U.S. Supreme Court

Scalia says government shutdown is 'not my business'


File photo of U.S. Supreme Court
Justice Antonin Scalia courtesy
of ABA Media Services.

Justice Antonin Scalia is apparently unperturbed and so far unaffected by the government shutdown.

In an appearance Wednesday at Tufts University, Scalia said it’s “not my business” whether it was worth shutting down the government in the battle over the new health-care law. “I have a deal with the Congress,” he said. “I leave them alone. They leave me alone.” The Boston Herald and the Associated Press covered the Supreme Court justice’s remarks.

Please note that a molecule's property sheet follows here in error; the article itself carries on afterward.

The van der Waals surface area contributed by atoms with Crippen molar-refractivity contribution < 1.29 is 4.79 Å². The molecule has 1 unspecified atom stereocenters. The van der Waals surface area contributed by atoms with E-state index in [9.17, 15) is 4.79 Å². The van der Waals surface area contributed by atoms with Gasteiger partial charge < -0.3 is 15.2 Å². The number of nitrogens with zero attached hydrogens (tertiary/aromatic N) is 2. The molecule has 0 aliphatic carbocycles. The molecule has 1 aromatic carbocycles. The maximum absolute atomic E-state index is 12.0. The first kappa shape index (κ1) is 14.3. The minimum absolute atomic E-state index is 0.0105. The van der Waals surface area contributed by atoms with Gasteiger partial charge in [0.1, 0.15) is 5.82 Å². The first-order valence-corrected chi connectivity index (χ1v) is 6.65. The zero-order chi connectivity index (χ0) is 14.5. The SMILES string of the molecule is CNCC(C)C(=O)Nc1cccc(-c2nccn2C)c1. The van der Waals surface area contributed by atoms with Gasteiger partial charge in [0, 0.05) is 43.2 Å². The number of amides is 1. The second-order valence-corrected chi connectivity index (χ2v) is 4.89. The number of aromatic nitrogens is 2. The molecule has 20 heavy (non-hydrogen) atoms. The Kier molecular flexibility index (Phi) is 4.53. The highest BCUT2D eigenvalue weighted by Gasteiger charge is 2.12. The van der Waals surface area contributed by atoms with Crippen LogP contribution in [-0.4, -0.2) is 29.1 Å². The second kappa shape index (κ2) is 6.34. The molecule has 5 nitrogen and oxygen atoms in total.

Scalia said he had not lost any staff so far as a result of the shutdown and it has not affected his ability to work. The press accounts also report these remarks:

• Scalia said it’s possible for a law to be really stupid, but still be constitutional.

• Scalia responded with a quip when a Boston Herald reporter prepared to ask a question. “Can’t scare me,” Scalia said. “I have life tenure.” In the past, the Herald photographed Scalia making what he called a “Sicilian” gesture with his hand under his chin.

• Scalia’s most difficult case involved a Native American who was adopted off a reservation without a tribal counsel’s consent. Federal law required the court to take the child away from the adoptive family and “that really rubbed me against the grain.” (A December story by the Times says the 1989 case actually involved twins and was a prequel to the Baby Veronica case, in which the court ruled for the adoptive family in June.)

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